How often should a distributor O-ring be replaced?

Unlike other vehicle parts that require routine maintenance, distributor O-rings do not have official replacement intervals. Unofficially, it’s recommended that you change your distributor O-ring every 100,000 miles. 
Some O-rings can last the lifespan of your vehicle, but if you notice signs of damage or oil leaks near your distributor, it’s best to swap out your O-ring. Additionally, if you replace your distributor, it’s a good idea to also replace your distributor O-ring at the same time.

Can I replace my distributor O-ring myself?

Distributor O-ring replacements are fairly straightforward, so you may be able to complete the process on your own. 
With that said, your distributor O-ring maintains the sealed connection between your vehicle’s engine block and the distributor. Given that this connection is vital to your vehicle performance, you may be better off taking your car to a professional automotive mechanic for the replacement.


On average, it costs $200 to $250 to replace a distributor. The exact price of a distributor replacement will vary depending on your vehicle’s make and model.
On average, it costs $112 to replace distributor O-rings. This cost is made up of $4 for parts and $108 for labor. The replacement cost will also depend on your vehicle.
A distributor O-ring seals the distributor housing to the engine. It prevents oil leaks, which could contaminate the distributor.
O-rings are not hard to replace. In fact, you can complete a distributor O-ring replacement at home on your own if you have the correct tools and a fair understanding of your vehicle’s components. 
However, it is generally recommended that you take your car to a mechanic for an O-ring replacement. Since the process is fairly straightforward, a distribution O-ring replacement will be a fast job for your mechanic, and they’ll also avoid errors.
If you notice leaks from your vehicle’s distributor, it’s likely due to a damaged distributor O-ring. 
Like many other car parts, your distributor O-ring is bound to deteriorate over time. A broken distribution O-ring should be replaced immediately to avoid further damage to your car’s distributor.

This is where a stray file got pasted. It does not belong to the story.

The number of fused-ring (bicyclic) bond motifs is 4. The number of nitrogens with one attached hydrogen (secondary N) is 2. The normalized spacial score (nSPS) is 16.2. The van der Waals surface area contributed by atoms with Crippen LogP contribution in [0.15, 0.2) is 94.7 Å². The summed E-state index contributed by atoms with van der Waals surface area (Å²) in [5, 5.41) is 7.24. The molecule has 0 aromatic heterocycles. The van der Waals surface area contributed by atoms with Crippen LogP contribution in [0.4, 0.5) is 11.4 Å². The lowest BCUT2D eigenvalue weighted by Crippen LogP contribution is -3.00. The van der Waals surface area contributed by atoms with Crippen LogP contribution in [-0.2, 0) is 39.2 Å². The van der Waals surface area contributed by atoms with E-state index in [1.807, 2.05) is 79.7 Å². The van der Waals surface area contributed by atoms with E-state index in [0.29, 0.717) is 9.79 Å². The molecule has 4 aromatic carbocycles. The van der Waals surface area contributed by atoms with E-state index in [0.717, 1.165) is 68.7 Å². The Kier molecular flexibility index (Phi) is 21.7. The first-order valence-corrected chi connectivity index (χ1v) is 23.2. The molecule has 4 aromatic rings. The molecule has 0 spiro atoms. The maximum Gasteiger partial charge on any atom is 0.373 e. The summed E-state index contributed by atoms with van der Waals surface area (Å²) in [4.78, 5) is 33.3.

Meet Our Experts

John Davis
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Car Expert
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Certified mechanic with 10+ years of experience
John Davis is an expert automotive writer and former automotive mechanic. John's work spans multiple categories, and he relishes the opportunity to research a new subject and expand his area of expertise and industry knowledge. To date, John has written more than 200 articles covering car maintenance and care, car advice, how-to guides, and more.
Prior to joining Jerry’s editorial team, John worked as a mechanic and freelance writer, creating content for clients including HotCars and SetPower.
Jessica Barrett
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Car Expert
Jessica Barrett is a senior insurance writer and editor with 10 years of experience in the automotive and travel industries. A specialist in car insurance, car loans, and car ownership, Jessica’s mission is to create comprehensive content that car owners can use to manage their costs and improve their lives. As a managing editor for a team of writers and insurance specialists, Jessica has edited over 2,000 articles for Jerry on topics ranging from local insurance shopping tips to refinancing car loans with bad credit.
Before joining Jerry as a senior content editor in 2021, Jessica created visual content for clients such as Expedia, Vivid Seats, Budget Direct Car Insurance, Angie’s List, and HomeAdvisor. Her content was published in Business Insider, Forbes, Apartment Therapy, and the BBC.
Kathleen Flear
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Car Expert
Kathleen Flear is an expert insurance writer and editor who heads up Jerry’s editorial team as director of content. Kathleen empowers drivers to make smart car ownership decisions through  best-in-class articles on insurance, loans, and maintenance. Prior to joining Jerry in 2021, Kathleen served as managing editor for a team of SEO content marketing professionals at and worked as a freelance writer and editor for a range of digital publications, including Chicago Literati magazine and Golden Words. She earned a bachelor’s degree in English language and literature from Queen’s University, and a master’s degree in creative writing and fiction from Sierra Nevada University.
*The price information provided on our car repair webpages is intended for general informational purposes only. Actual prices for car repair services may vary based on various factors, including but not limited to the make and model of your vehicle, the extent of repair required, and the prevailing market conditions. All prices for real repair shops are estimations based on our research only. Therefore, the prices listed on our webpages should not be considered as final quotes or binding offers.